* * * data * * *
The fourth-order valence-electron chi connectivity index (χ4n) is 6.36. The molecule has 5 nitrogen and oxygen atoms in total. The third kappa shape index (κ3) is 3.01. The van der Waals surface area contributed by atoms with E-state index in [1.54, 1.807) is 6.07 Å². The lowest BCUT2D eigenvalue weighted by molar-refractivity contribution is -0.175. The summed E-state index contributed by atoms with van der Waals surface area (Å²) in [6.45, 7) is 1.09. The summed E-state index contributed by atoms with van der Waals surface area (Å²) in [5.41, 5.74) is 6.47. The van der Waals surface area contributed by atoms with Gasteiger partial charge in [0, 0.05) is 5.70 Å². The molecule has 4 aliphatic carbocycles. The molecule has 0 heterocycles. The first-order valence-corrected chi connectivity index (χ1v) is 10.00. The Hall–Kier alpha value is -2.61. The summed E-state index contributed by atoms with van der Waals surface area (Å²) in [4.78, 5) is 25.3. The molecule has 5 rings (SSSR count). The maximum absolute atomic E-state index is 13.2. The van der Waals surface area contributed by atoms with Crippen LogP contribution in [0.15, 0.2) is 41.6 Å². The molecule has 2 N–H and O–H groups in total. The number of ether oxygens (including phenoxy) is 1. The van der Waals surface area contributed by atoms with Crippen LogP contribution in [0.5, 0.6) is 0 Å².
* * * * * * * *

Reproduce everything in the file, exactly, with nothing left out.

The fourth-order valence-electron chi connectivity index (χ4n) is 6.36. The molecule has 5 nitrogen and oxygen atoms in total. The third kappa shape index (κ3) is 3.01. The van der Waals surface area contributed by atoms with E-state index in [1.54, 1.807) is 6.07 Å². The lowest BCUT2D eigenvalue weighted by molar-refractivity contribution is -0.175. The summed E-state index contributed by atoms with van der Waals surface area (Å²) in [6.45, 7) is 1.09. The summed E-state index contributed by atoms with van der Waals surface area (Å²) in [5.41, 5.74) is 6.47. The van der Waals surface area contributed by atoms with Gasteiger partial charge in [0, 0.05) is 5.70 Å². The molecule has 4 aliphatic carbocycles. The molecule has 0 heterocycles. The first-order valence-corrected chi connectivity index (χ1v) is 10.00. The Hall–Kier alpha value is -2.61. The summed E-state index contributed by atoms with van der Waals surface area (Å²) in [4.78, 5) is 25.3. The molecule has 5 rings (SSSR count). The maximum absolute atomic E-state index is 13.2. The van der Waals surface area contributed by atoms with Crippen LogP contribution in [0.15, 0.2) is 41.6 Å². The molecule has 2 N–H and O–H groups in total. The number of ether oxygens (including phenoxy) is 1. The van der Waals surface area contributed by atoms with Crippen LogP contribution in [0.5, 0.6) is 0 Å².